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KING’S BREAKFAST

Reviewed by Greg J. Schloesser

KING’S BREAKFAST (Abacus Spiele/ Rio Grande Games, 3 – 5 players, 20 – 30 minutes; $10)

 

This is one of the gazillion games released this year by designers Alan Moon and Aaron Weissblum.  Although this is certainly WAY down on the complexity scale and so light it practically floats away, it is the one that I will likely play the most.  Is it their best?  No … but it is light, fun and fast, making it easily accessible to a wide variety of folks and groups.  That is why it will likely be played far more often than other games they have designed, even though some of those other games are “meatier” and more strategy oriented.

In King’s Breakfast, players vie to collect various items of food, but must be careful not to grab more of an item than is reserved for the king.  That would be rude.  In fact, the king would be so incensed that it would render all of the food you collected of that type worthless.  Otherwise, if you were more careful and made sure that you only had an amount of each item equal to or less than the king possessed on his table, then you would be handsomely rewarded.  In this case, each item you collected would be worth an amount equal to the number of that particular item that was on the king’s table.  The player with the greatest amount gains the king’s favor. kingb1

The large deck of cards consists of 8 different food and drink items, with 15 cards of each item.  In addition, there are five pesky “Emerald” cards – the king’s pet dragon.  The deck is shuffled and two cards per player are revealed.  Duplicate food items are overlapped so that everyone can see just how many cards there are of each item.

On a player’s turn, he quite simply either takes one stack of food items or draws the top card from the deck into his hand.  If a player opts to take an item that contains multiple cards, he MUST take ALL of the cards of that item.  He cannot simply elect to take one card of an item if there are multiple cards of that item on the table.

Each player, in turn, does the same thing.  If after all players have selected cards there are items remaining on the table, these are moved onto the king’s table.  We line these up on one side of the table so that everyone can see just how many of each food item is possessed by the king.

Then, new cards are revealed and this cycle is repeated.  If any dragon cards are revealed, they, too, remain on the table and may be selected by a player.  However, if there are multiple dragon cards on the table, a player only takes ONE of them – not the entire stack.  A dragon card MUST be used immediately to remove TWO cards from the king’s table.  They can be the same type or different items.  The player MUST, however, remove exactly two items; he cannot choose to remove fewer.

It is the use of these dragons – and the persistent threat that they will surface and be used – that keeps the game interesting.  You see, there is always the danger that some of the food items can be removed from the king’s table.  Rest assured that astute players will notice which players have scooped an abundance of a particular food item and subsequently use Emerald to devour those food items from the king’s table, rendering worthless the matching items in that player’s hand.  Nasty, nasty.  The only defense against such an affront is to scoop the dragon cards before your opponents do.  Of course, you can play it conservative and not collect too many of one particular food item, thereby attempting to escape notice.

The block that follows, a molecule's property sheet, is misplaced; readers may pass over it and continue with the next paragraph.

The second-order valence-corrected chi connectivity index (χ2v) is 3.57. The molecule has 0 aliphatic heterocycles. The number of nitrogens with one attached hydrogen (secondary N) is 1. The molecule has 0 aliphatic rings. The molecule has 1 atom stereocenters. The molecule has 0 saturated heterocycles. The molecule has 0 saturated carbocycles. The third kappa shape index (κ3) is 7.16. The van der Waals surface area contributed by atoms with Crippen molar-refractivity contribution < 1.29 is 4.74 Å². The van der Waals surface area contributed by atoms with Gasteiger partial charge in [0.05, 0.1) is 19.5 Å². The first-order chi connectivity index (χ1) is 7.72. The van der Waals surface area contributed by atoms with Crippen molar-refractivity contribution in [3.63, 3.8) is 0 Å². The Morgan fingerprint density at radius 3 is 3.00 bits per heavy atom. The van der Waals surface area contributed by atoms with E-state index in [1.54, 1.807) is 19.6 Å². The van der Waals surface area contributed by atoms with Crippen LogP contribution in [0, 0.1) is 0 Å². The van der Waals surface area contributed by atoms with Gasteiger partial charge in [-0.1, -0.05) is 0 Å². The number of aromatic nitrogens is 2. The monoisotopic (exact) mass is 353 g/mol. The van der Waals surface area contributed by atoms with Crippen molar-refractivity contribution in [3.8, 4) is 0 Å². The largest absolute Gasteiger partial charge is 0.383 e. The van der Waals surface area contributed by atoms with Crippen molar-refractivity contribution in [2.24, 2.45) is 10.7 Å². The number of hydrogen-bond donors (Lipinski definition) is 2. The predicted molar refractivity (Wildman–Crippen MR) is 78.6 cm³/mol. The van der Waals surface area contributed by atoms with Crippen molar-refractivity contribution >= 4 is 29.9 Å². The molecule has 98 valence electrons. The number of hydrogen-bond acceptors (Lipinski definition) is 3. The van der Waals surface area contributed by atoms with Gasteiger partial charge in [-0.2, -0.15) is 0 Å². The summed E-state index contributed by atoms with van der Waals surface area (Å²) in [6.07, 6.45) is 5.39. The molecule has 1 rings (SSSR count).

The game certainly takes on a different feel depending upon how soon or late the dragon cards surface.  If they surface early, the fear of having items removed from the king’s table is removed and players can collect cards with greater confidence.  If their appearance is delayed, however, there is a persistent danger present throughout the game.

The game ends when there are not enough food items remaining in the deck to deal a new set of cards to the table.  At that point, each player tallies the value of the cards he possesses.  As mentioned, each food item is examined independently.  If a player has more of a particular item than what is present on the king’s table, those cards are worthless and discarded.  Otherwise, each card of a particular item is worth a number of points equal to the number of cards of that item present on the king’s table.  For example, if the king has three wine cards on his table, then each wine card in a player’s hand is worth three points.  Players tally the value of all their cards and the player with the greatest total is victorious.

Is there a lot of strategy here?  No.  In fact, not much at all.  Still, it is fun to play and has a nice element of nastiness.  The game has gone over well with both gamers and my casual gaming friends.  I know it will also prove popular with my wife’s family.  That is a big plus and gives this pleasant little game great versatility.

I’ve also found that it is easy to adapt the game to more players.  This does require the purchase of a second deck, but in my opinion it is worth it since I now can play the game with up to ten players.  Simply add three of each food item and one dragon for each additional player beyond five.  I’ve played with six players using this method and it worked just fine.  Again, great versatility. – – – – – – –  Greg J. Schloesser


 

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